Classics earn their label when over time they are judged to be outstanding and of the highest quality, whether describing a classic novel, other literature, music, or classic cars, etc. To me classic also means something so well done, it can't be improved on, à la Dickens, Shakespeare, Rembrandt, the King James Bible, etc.

I had fun last week attending a public library event featuring Mark Moran, an antique appraiser often on the American T.V. program, Antiques Roadshow, described as “part adventure, part history, and part treasure hunt”. Appraisers like Moran are experts at finding the current value of objects and often, the fascinating stories behind them. I took a chair that was already an antique when given to me at my wedding many years ago. It is a well-made “Continental Hall Chair” with an ornate inlaid wood design in the seat, still showing original color. Moran says it was made in Germany or Austria in the 1880s, and displays nicely turned “Barley Twist” legs. 

Its value? The price of many antiques has dropped to about half of what they were even ten years ago because of changing popular tastes. Values are also affected by the availability of many well-made modern reproductions, which lower interest in authentic antiques. My chair, worth $400 a few years ago, would do well to bring $200 now. No, thank you—I’ll keep it and enjoy it myself. (Pictures of Moran and my chair are provided).
I learned there are both classic and antique cars, though the latter are not yet quite 100 years old. See this photo of a darling 1925 antique Ford Model T pickup owned in Minnesota by the same family for 71 years. Asking price? $10,950.  

It seems that in writing, art, music, and life, labels and values may change according to popular tastes and opinions. Even styles revered for centuries may fall and be replaced. I believe that objects or projects created and executed with excellence deserve to achieve and retain classic status. It seems the best guarantee for that is for artists, writers, musicians, and craftsmen, to create to conceive and achieve our very best so that its unique beauty is recognized and long remembered in the eyes of its beholders.

Your turn. What antique or classic possession do you own or love? What work of art or literature do you believe deserves a lasting permanent place high on the list of acclaimed and valued classics?

Thursday, May 11, 2017

Crumbling Foundations

The Leaning Tower of Pisa demonstrates in a most infamous way what can happen when the foundation is inadequate. The tilt began while it was still under construction due to the ground being too soft on one side.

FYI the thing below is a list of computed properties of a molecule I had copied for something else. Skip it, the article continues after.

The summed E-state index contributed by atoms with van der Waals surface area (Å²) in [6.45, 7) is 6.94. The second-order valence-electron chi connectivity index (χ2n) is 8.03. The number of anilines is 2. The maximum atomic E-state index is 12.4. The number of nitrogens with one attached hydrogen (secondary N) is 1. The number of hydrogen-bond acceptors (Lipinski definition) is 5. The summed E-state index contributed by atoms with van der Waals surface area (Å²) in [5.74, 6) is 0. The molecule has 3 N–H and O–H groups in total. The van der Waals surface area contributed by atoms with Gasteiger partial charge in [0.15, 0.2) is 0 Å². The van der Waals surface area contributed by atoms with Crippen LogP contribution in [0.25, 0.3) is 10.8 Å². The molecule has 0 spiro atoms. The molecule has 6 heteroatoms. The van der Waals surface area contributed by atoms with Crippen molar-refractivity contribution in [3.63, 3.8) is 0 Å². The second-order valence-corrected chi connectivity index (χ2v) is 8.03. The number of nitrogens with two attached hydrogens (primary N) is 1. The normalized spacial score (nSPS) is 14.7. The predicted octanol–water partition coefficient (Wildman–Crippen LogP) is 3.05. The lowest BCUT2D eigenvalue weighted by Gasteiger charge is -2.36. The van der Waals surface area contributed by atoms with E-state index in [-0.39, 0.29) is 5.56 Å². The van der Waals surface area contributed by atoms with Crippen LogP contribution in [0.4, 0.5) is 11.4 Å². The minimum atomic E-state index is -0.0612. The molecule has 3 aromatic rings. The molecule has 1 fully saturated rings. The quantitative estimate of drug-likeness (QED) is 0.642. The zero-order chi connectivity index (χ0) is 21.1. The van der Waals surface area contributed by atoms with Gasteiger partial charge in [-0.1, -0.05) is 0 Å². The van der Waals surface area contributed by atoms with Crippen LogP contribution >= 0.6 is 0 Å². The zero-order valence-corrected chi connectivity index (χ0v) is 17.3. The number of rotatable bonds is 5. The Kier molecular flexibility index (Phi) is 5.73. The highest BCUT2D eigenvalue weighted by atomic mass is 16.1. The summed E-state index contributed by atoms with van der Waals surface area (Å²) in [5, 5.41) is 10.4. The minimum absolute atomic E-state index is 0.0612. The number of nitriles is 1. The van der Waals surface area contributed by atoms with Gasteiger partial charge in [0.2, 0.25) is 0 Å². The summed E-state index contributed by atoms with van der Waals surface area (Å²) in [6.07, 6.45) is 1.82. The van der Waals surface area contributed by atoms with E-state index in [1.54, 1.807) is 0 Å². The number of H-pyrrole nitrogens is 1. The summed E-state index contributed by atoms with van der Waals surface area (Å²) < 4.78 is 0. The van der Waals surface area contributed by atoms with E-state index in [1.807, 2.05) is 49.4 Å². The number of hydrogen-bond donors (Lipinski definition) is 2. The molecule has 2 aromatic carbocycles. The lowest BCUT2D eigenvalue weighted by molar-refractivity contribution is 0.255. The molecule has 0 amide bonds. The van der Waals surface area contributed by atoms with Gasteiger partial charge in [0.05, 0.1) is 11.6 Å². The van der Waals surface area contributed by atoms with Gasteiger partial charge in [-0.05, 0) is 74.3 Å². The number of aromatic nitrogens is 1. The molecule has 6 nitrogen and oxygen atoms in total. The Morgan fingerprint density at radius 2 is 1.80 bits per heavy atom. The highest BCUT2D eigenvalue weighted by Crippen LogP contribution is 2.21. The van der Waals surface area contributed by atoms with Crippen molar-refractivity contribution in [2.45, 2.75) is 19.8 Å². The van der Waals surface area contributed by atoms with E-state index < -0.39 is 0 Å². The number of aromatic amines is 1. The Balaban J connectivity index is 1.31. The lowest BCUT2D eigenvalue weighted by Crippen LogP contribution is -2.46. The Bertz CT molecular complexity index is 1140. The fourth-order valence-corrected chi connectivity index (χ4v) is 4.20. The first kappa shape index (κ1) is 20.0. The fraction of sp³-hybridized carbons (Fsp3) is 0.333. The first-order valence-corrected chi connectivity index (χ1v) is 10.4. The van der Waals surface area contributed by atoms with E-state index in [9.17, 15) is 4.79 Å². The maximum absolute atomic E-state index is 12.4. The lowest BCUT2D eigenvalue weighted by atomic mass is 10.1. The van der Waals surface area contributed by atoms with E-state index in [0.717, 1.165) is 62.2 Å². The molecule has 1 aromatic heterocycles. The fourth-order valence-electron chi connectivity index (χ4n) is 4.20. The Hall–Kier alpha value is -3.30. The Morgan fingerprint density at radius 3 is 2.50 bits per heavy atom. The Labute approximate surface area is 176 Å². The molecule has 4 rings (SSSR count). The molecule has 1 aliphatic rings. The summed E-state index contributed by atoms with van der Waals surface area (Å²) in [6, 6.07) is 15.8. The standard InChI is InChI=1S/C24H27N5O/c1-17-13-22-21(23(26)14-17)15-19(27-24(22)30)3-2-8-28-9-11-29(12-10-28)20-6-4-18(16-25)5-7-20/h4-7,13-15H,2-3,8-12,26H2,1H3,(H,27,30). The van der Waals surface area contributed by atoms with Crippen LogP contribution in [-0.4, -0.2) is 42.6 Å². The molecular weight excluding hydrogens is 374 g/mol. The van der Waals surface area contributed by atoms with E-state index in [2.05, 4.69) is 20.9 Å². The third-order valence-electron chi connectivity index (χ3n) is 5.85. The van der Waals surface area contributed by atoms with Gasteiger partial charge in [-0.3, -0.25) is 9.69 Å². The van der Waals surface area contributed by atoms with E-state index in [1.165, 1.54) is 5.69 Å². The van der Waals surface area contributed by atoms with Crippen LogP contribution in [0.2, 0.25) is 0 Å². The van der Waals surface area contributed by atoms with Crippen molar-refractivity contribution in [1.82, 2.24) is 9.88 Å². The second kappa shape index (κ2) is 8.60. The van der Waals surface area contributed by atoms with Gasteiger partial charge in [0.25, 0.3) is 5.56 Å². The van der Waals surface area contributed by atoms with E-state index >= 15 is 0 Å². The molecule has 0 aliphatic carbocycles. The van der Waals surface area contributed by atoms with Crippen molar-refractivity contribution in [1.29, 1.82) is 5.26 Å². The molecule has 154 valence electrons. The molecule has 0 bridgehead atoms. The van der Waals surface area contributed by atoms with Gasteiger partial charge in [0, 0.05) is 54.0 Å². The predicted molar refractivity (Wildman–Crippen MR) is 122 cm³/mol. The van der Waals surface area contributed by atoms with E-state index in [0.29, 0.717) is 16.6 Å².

But I'm concerned about another type of foundation that seems to be crumbling in our society. The foundation of truth, honesty, what is right and wrong.

In our world, we can't even agree if there is a right and wrong. "It's how you feel about it," they say. Well, here's how I feel about it: if there's no right and wrong, then is that statement right--or wrong? Obviously we have a logical fallacy driving that sentiment.

But with mass murders, religious jihads, folks confused as to what gender they are, political disarray, abortions, greed, and other ugly traits squeezing the life out of our society, surely we can agree that some of our foundations are crumbling.

And that's not even touching some of the enemies of our country who would love to see us fail because of our national debt or other foreign meddling in our affairs.

King David asked in Psalm 11:3, "If the foundations are destroyed, what can the righteous do?" I think we need to take note of this question for our nation, our homes, and our personal lives.

Now just so you don't think I'm all gloom-and-doom, the Bible also tells us that we who believe in Jesus Christ have been built on the foundation of apostles and prophets, Christ Jesus Himself being the cornerstone. That's a foundation we can count on 100%.

What do you think we can do make sure our foundations are strong?

Tuesday, May 2, 2017

There are fascinating origins behind most nursery rhymes.

Delores E. Topliff
I love discovering the history and origins behind most common nursery rhymes that bring added details on the life and times of real people and events. Children may singsong these easily memorized words and tunes on playgrounds which adults could noy openly say then for fear of punishment.

For example, some believe Rockabye Baby in the Treetops, dated to 1765, concerns the newborn son of King James II of England and Mary of Modena, Italy, who many believed was not their son but a child brought in and presented as theirs to insure a Catholic heir to the throne.